And here is the link for the entire article http://www2.macleans.ca/2010/09/24/what-lies-bene

  7. Not surprising. AC is getting more and more multi-media exposure, so he's a political target. Kinda naive in a way to agree to the "debate".

    That said, I seem to recall Mulcair, in the last election while campaigning in the streets of wherever he is elected, was confronted about some blatant falsities he was claiming about one of his political opponents, and argued something to the effect that "this is how you do politics". I can't be bothered to source the reference.

    • I can't be bothered to source the reference.

      So, when did you stop beating your wife?

      • When her screams were curdled.

        The fact that I can't be bothered is because he deserves no less.

        • Mmmmm….. curdled screams.

          • Dave….the screams must have gone sour.

  8. Coyne, given an opportunity to scratch two of his favourite itches … Quebec and the NDP ( he has others) …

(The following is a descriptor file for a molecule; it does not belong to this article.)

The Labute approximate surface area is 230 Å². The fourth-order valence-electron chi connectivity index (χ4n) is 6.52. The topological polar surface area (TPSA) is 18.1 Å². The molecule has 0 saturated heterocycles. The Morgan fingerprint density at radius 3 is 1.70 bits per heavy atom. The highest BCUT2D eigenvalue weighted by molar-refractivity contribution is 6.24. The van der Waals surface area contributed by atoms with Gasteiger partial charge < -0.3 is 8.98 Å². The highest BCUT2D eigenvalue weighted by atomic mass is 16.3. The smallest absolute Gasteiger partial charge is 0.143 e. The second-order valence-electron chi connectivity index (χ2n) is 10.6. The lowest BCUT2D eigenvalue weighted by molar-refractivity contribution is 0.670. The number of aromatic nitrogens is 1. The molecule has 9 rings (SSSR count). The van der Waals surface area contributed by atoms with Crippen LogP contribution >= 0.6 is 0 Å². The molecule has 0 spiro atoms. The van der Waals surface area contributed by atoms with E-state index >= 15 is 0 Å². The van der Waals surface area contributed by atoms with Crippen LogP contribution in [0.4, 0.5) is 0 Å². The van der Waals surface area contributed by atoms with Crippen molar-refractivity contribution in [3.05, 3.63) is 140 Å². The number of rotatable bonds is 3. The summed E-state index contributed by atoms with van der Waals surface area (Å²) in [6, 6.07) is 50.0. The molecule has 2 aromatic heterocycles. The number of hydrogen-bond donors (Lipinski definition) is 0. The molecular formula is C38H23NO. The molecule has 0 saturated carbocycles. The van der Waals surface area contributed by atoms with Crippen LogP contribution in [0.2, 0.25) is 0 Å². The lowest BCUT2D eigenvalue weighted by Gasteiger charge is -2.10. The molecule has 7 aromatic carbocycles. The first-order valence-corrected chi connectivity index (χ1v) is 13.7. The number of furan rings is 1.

let the froth bubble over. Mulcair held his own. But , like most TV "debates" it was more of a food fight than
    anything … and,like the article itself, should be given the attention it deserves.

  9. Canada is in a lot of trouble when Parliaments have to comment on magazine articles that point out facts. Is Parliament that afraid of separation that it feels it has to take sides on an article?? Talk about telling the Bloc that we are scared. The cost of keeping Quebec in Canada keeps rising every year. One year it will simply be too much to bear.

  10. The best part of the debate was when Coyne said I know that you are in trouble in your riding and need Bloc votes. Very true.

    • At which time I was thinkin Macleans needs readers so let's start a controversy!

    • It will be the first time I cheer for the Bloq when I see them beat Mulcair in his riding.

      • Oh, but maybe it will once again be a Liberal riding. Will you still cheer?

        • Yes. In fact, I've cheered for Liberals in Montreal ridings plenty of times, so it wouldn't be a first time. At the same time, I'd love to see the Conservatives make inroads on the island of Montreal.

  11. Mulcair said he resigned from Quebecs Provincial cabinet because of corruption . Was he talking about corruption in Saskatchewan ?